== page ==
Natural catastrophes resulted in total global economic losses of $270 billion, according to Swiss Re Institute. What was the number one natural disaster? Floods.

“Floods affect nearly a third of the world population, more than any other peril,” said Martin Bertogg, head of catastrophe perils at Swiss Re. “In 2021 alone, we witnessed more than 50 severe flood events across the world.”

Floodlist details some of the floods occuring so far in 2022. Severe flooding and landslides caused by heavy rainfall completely destroyed more than 12,000 houses and damaged roads, health centers and schools in South Africa. At least 16 people lost their lives after record rainfall of more than 800 mm/31 inches in 48 hours, which triggered flash floods and landslides in Rio de Janeiro, Brazil. Yellowstone National Park’s June flooding shocked the nation when heavy flooding created rockslides and extremely dangerous conditions, closing all park entrances.

Floods already rank as the most destructive natural hazard in Northern Europe. In the U.S., floods kill more people each year than tornadoes, hurricanes or lightning — and 75% of all presidential disaster declarations are associated with flooding.

“We’ve been involved in every major natural disaster that occurred in the last 17 years,” said Dan Richards, CEO of Global Rescue told Bloomberg. “And certainly the frequency and severity of events is increasing. You don’t have to be a scientist to know the arrow is going up and to the right.”


Severe Weather Alerts

Floods are an equal-opportunity natural disaster, meaning they can occur at any time of the year. Some countries have rainy seasons, which could result in flash floods — heavy rainfall that doesn’t soak into the ground and creates runoff onto land. Storm surges — a rise above normal seawater level along a shore — occur with tropical cyclones and tsunamis.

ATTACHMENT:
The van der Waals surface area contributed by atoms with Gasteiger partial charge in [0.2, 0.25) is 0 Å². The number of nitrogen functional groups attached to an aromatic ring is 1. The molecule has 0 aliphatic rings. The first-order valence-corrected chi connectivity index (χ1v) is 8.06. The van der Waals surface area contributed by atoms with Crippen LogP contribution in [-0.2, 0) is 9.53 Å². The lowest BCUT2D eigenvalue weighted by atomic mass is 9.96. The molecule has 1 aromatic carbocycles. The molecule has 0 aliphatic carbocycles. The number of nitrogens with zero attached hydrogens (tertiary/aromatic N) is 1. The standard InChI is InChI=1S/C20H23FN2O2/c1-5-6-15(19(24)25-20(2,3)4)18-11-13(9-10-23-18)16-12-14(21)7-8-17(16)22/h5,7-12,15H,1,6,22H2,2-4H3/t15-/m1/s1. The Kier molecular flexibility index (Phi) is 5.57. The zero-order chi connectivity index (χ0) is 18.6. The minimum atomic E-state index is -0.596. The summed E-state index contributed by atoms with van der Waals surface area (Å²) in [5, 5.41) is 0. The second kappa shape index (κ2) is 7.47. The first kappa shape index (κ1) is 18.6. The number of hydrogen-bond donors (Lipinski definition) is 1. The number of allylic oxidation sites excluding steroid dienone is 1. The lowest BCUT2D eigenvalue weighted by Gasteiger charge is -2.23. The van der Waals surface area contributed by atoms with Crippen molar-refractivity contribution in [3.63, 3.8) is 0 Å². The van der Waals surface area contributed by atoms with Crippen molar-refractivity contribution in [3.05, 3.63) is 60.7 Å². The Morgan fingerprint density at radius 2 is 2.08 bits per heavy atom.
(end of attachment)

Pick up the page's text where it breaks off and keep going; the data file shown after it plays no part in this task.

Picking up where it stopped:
You may think, “I’m not located near the coast, or even a major river.” Even tributaries can flood and sometimes they are the hardest hit by slow-moving storms. In New Hampshire, the Sugar River, a tributary of New England’s Connecticut River, often floods out roads in the region and causes damage on a large scale.

In an effort to provide a warning to national and regional authorities with flood risk management duties, the European Flood Awareness Systems is the first operational pan-European flood forecasting and monitoring system. The notifications are paired with local research in order to make a decision of warning (move to higher ground) or watch (be prepared).

In the United States, the National Weather Service provides flash flood and other warnings — typically for broad, city-wide or regional, weather patterns or large river systems — via text message and local media.

But not everyone knows what to do when they receive a flood warning. When the Helmholtz Centre Potsdam of the German Research Centre for Geosciences surveyed German residents, one-third of the people who received flood warnings reported having “no clue” what to do next.

[Related Reading: Four Ways to Survive a Hurricane]

Safety Tips for Floods

Never underestimate the power of water. Global Rescue experts provide some boots-on-the-ground advice for anyone comes face to face with more water than they expect.

“Floods affect nearly a third of the world population, more than any other peril,” said Martin Bertogg, head of catastrophe perils at Swiss Re. “In 2021 alone, we witnessed more than 50 severe flood events across the world.”